These are precarious days, observes Peter Schumann, founder and director of Bread & Puppet Theater. The social order, the democratic contract and the earth itself are tottering from unprecedented stresses.
Bread & Puppet’s Diagonal Life: Theory and Praxis, coming to Holyoke’s Gateway City Arts on Tuesday, arises from that tension: “Diagonals are created from the leaning power of hurt verticals,” says the publicity for this rare visit to the Valley by the storied troupe. “The diagonal threatens collapse while always containing the possibility of uprising.”
Notice that final phrase. All of Bread & Puppet’s shows start from the premise that we’re in deep shit, and end with the promise of uplift and/or revolution. “With song, dance, magic, mechanism,” whimsical props and giant puppets, the ragtag band of activist artists cheerfully tilt at “the established order and the obsessive submission to its politics and consequent brutalities.”
Diagonal Life employs fiddles, chairs, clouds and papier-maché giants and dwarfs “to shed light on some of the possibilities inherent in our current collective precarity.”
April 23, 7:00 pm, $15-$25 sliding scale. 18+ Tickets here.
The Radical Interconnectedness Festival, April 26-27 in Turners Falls, cuts across intersecting diagonals of artistic forms and genres. Mounted by Linda McInerney’s Eggtooth Productions, the festival offers theater, music, installation, dance, poetry, video and more, created by area artists addressing the concerns of marginalized communities and aspects of cultural identity that have been suppressed.”
Following the template of Eggtooth’s previous Full Disclosure festivals, the events take place in a variety of town-center venues, from the Shea Theater and Great Falls Discovery Center to storefronts and churches.
Live performances include Ezekiel Baskin and Samuel Achilles’ interactive Queer Intimacies; Terry Jenoure’s Pelala, a “new fable for our day” combining music, spoken word and video; Karen Werner’s Strange Radio, “a live experimental radio documentary on the layers of time, sound and memory in Jewish Vienna”; Lori Holmes Clark’s Cloudy, with a Chance of Fringe, a music/dance/text piece about neurodiversity; and Katherine Adler’s two-part Artifacts of the Ephemeral, “physical objects with corresponding meditative writings” and a 30-hour “durational performance” running throughout the festival.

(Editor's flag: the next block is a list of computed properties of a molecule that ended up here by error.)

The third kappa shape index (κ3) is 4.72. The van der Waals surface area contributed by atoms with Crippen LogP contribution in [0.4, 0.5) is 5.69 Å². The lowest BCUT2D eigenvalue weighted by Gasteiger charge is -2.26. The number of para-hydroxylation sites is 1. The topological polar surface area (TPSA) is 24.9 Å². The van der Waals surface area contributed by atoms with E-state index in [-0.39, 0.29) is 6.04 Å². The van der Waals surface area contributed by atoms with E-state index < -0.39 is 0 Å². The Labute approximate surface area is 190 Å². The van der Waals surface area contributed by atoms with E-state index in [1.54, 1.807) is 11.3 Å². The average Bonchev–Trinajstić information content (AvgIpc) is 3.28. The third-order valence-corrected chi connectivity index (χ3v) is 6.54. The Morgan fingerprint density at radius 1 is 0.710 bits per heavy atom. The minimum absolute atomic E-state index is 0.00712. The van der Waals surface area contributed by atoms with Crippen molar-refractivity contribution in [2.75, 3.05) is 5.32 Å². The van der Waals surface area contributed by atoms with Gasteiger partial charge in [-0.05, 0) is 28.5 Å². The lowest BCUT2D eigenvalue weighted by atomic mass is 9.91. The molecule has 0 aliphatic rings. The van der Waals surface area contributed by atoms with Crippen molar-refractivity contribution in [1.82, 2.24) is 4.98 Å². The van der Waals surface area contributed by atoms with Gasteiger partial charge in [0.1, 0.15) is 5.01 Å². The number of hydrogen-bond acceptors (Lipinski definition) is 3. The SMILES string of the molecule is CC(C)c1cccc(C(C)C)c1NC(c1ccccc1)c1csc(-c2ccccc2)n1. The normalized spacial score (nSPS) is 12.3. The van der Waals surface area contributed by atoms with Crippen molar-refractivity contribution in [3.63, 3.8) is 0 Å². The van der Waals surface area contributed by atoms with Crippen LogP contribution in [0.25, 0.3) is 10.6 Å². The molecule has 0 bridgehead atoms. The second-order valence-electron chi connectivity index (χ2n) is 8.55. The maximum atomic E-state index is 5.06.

One ticket covers both days of the festival, $20 at the Shea on the day or online.
Tales of the Lost Formicans contains in its title three clues to its content. In Constance Congdon’s wicked satire of suburban malaise, several plot threads interweave, involving characters who are all lost in one way or another, and all of them unwittingly under the lens of a team of anthropologists from a galaxy far, far away, who classify their subjects by the earthlings’ distinctive decorating material.
Formicans, her most popular work, follows a three-generation Middle-American family in the Eighties as they face domestic crises ranging from divorce to adolescent hostility to Alzheimer’s. Not only is everyone alienated from their lives and each other, the other aliens are coolly observing the humans’ exotic behavior, their reports alternately perceptive and hilariously misguided. (Congdon’s keen eye dissects not only American culture but “scientific” study blinkered by cultural bias.)
The seven-member cast, directed by Amherst College theater professor Yagil Eliraz, includes two local pros returning to the Silverthorne stage, Stephanie Carlson and Frank Aronson.
April 26-28 & May 2-4, Hawks & Reed Performing Arts Center, Greenfield. $25/$20 (opening-night benefit $30; performances April 28 & May 2 $20/$18). Tickets here.
Formicans image by Sitka Creations
Other images courtesy of the companies